Hairy-legged bra-burning linkspam (17th June, 2010)

2010 June 17
  • Open World Forum 2010 (Sep 30 to Oct 1, Paris) is having a Diversity Summit: Why women matter? relating to women in Free/Open Source Software. There’s an associated poll to gather data about women in FLOSS that anyone involved in FLOSS might be interested in taking.
  • Andrea Phillips is super-excited about Caitlin Burns and Jurassic Park Slope events.
  • Making games is hard: On the barriers that women face: … as someone whose life has been consumed by learning the ins and outs of game development for the past three years, I have to say that making a game is pretty damn hard. And I think that the complicated process of game development itself can be a barrier to women entering the field
  • Discussing sexism in geek communities is more important than discussing gender imbalance: Restructure! writes Ironically, when some female geeks use the capitalist discourse of increasing female representation in STEM fields as a structural strategy for reducing sexism and improving our personal autonomy / right to pursue our career of choice, many male geeks misunderstand these efforts as being anti-choice.
  • In light of Restructure!’s post, see Eric Ries, Why diversity matters (the meritocracy business): That’s why I care a lot about diversity: not for its own sake, but because it is a source of strength for teams that have it, and a symptom of dysfunction for those that don’t.
  • Women and Technology and Myth: Adriana Gardella interviews Cindy Padnos, a venture capitalist. The article is a little bit on the "suck it up, buttercup" end of the spectrum, but has good points about critical mass and homophily.
  • Jessa Crispin has given up reading bad books about women: I had to give up on a pretty good book because halfway through I did a little equation: what was the probability that the two women in the book would turn out to be anything other than gold diggers and sluts. Not great! So: gone.
  • Isis the Scientist has more on John Tierney, bonus humorous pictures!
  • What I got wrong about women in science: Maggie Koerth-Baker writes Several hours after I hit “publish”, I realized that I’d managed to put together a panel on diversity made up of nothing but white people.
  • Her blogging about social justice doesn’t make Renee your on-tap free expert on womanism, anti-racism or social justice.

If you have links of interest, please share them in comments here, or if you’re a delicious user, tag them “geekfeminism” to bring them to our attention. Please note that we tend to stick to publishing recent links (from the last month or so).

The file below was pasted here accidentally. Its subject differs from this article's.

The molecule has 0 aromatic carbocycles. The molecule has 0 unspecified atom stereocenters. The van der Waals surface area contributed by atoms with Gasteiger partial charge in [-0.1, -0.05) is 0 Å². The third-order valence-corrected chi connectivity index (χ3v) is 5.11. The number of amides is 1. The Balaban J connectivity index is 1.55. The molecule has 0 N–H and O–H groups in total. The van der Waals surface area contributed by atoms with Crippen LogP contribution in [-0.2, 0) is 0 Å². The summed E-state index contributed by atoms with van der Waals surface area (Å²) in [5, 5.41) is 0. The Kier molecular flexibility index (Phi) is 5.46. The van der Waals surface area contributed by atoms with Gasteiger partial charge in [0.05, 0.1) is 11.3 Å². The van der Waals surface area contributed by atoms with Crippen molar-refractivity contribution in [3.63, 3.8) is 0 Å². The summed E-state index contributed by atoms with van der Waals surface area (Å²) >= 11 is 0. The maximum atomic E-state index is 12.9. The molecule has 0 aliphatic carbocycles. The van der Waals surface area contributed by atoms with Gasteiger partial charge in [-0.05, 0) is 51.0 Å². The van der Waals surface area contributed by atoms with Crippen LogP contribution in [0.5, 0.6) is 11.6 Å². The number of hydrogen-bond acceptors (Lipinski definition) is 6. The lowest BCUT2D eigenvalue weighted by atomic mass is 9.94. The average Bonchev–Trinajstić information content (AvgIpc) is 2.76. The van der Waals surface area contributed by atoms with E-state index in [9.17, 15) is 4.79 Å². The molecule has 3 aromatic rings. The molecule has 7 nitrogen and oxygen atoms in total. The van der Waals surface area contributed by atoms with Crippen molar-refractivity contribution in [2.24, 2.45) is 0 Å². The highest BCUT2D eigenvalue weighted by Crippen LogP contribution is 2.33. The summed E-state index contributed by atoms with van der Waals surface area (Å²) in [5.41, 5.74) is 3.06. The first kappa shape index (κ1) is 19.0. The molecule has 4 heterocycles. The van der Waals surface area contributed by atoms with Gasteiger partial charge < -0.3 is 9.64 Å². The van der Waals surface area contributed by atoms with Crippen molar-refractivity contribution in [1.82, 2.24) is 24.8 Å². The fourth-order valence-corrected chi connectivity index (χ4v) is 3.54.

Thanks to everyone who suggested links in comments and on delicious.

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This post was written by mary.

Mary is a Free Software contributor, computational linguistics research student and programmer at large. She can also be found at and Hoyden About Town.

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4 Responses leave one →
  1. Addie permalink
    June 17, 2010

    My rant about Intel’s “Generations” ad; would love to hear if other Geek Feminism readers have been equally irritated by it:

    • Melissa permalink
      June 18, 2010

      Nice writeup and spot on.

      Sadly, the biggest thing I took from it though is “Holy Fuck! Feminist YouTube comments? Nowai!”

      Though it’s good, nay, freaking awesome that people are talking geekfem in places like YouTube.

  2. Melissa permalink
    June 18, 2010

    I’m way behind on my BB reading, so I’m only just now seeing Maggie’s awesome post. She posts something saying “Discrimination can be accidental and it’s easy and this is why and why it’s bad. Look even I overlooked PoC for this diversity panel!” and within the first half a dozen posts people are almost tripping over themselves to tell her “It wasn’t discrimination it was an accident! It would have been tokenism!”

    It’s not what I’d call hostile or anything, but I just can’t read past it for fear of splitting my head open on my desk. Accidentally.

  3. GingerLucy permalink
    June 18, 2010

    Interesting stat not included in all the commentary on the predominance of girls in gifted programs: more boys are tested for giftedness.

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